Seven charities who have run hackathons
A hackathon is a great way to find innovative solutions to real-world problems, within a set timeframe. They’re also cost-effective, foster creativity and offer the opportunity to learn from third party organisations. Read our detailed guest post for UK Fundraising on what hackathons are, what they entail and how to run a hackathon for your charity.
Here are seven charities who have run hackathons:
We set up Lightful Labs to bring cutting-edge solutions to interesting problems the charity sector faces in a relevant, affordable and ‘human-centred’ way. Our hackathon with Comic Relief was born out an idea to bring together our teams to find workable solutions to challenges faced by the charity. In this way, we both got to flex our tech minds and stretch ourselves creatively.
We organised the day at our offices, set a brief beforehand and mixed the teams up so that there was fresh thinking and ideas. We also introduced a competition element as a motivator.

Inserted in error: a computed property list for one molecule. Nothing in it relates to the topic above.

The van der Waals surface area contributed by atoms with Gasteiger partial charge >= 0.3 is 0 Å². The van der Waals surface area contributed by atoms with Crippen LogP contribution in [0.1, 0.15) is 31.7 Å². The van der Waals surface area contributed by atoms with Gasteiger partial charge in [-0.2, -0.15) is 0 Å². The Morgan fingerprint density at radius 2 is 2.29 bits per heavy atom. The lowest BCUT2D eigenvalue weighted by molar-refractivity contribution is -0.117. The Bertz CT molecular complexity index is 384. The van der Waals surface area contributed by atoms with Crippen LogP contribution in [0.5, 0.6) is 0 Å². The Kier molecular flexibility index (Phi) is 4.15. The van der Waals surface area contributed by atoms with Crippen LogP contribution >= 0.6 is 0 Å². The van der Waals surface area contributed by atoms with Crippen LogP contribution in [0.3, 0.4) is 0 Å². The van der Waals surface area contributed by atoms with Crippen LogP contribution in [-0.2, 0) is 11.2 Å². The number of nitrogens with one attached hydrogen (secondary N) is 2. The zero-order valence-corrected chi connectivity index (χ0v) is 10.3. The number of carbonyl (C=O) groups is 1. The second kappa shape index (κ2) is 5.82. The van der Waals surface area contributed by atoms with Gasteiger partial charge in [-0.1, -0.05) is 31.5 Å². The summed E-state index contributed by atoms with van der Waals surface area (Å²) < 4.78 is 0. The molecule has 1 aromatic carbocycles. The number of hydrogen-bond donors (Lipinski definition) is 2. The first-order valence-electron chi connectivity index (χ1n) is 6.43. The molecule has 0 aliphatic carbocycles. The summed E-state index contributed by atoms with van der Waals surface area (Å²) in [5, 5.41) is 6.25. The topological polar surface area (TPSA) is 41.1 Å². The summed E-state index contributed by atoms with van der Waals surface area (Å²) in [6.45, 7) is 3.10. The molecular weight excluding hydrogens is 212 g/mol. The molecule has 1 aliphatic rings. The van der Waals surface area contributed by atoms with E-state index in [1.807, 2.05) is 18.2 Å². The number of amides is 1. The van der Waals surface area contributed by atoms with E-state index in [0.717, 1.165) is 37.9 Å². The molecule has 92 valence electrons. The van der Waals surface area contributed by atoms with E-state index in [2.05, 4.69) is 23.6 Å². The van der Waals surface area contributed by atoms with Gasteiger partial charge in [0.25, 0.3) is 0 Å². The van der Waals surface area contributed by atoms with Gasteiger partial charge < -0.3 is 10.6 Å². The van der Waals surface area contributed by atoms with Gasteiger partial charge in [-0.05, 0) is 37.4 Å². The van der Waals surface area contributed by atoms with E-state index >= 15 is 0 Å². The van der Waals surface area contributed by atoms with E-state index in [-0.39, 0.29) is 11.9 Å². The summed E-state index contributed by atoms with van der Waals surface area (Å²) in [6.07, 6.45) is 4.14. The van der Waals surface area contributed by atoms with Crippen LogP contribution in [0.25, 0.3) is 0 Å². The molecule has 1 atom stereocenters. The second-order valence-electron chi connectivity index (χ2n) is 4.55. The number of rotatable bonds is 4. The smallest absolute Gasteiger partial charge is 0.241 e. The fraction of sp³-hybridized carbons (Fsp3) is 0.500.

Caroline Rennie, product management lead at Comic Relief, blogged about the day over on the Comic Relief Technology Blog.
The day was a huge success, with all four teams coming up with prototypes that Zenon Hannick, CTO at Comic Relief and one of the judges, described as being ‘high quality, viable and applicable.’
The winning team developed a prototype that was an Alexa skill, which would enable users to give donations to charities. Caroline says, ”We’d like to do more user validation on the concept – we know it’s technically feasible, now we need to gain greater user understanding before moving forward with this idea.”
Cancer Research UK
Cancer Research UK was most likely the first charity to run a hackathon back in 2013. The hackathon took place over a weekend and involved people from Facebook, Google and Amazon who came together with Cancer Research UK and the Citizen Science Alliance to develop Cell Slider, a smartphone game whose aim was to get the public to help find a cure for cancer. Cell Slider ran for five years and had over 2 million contributions.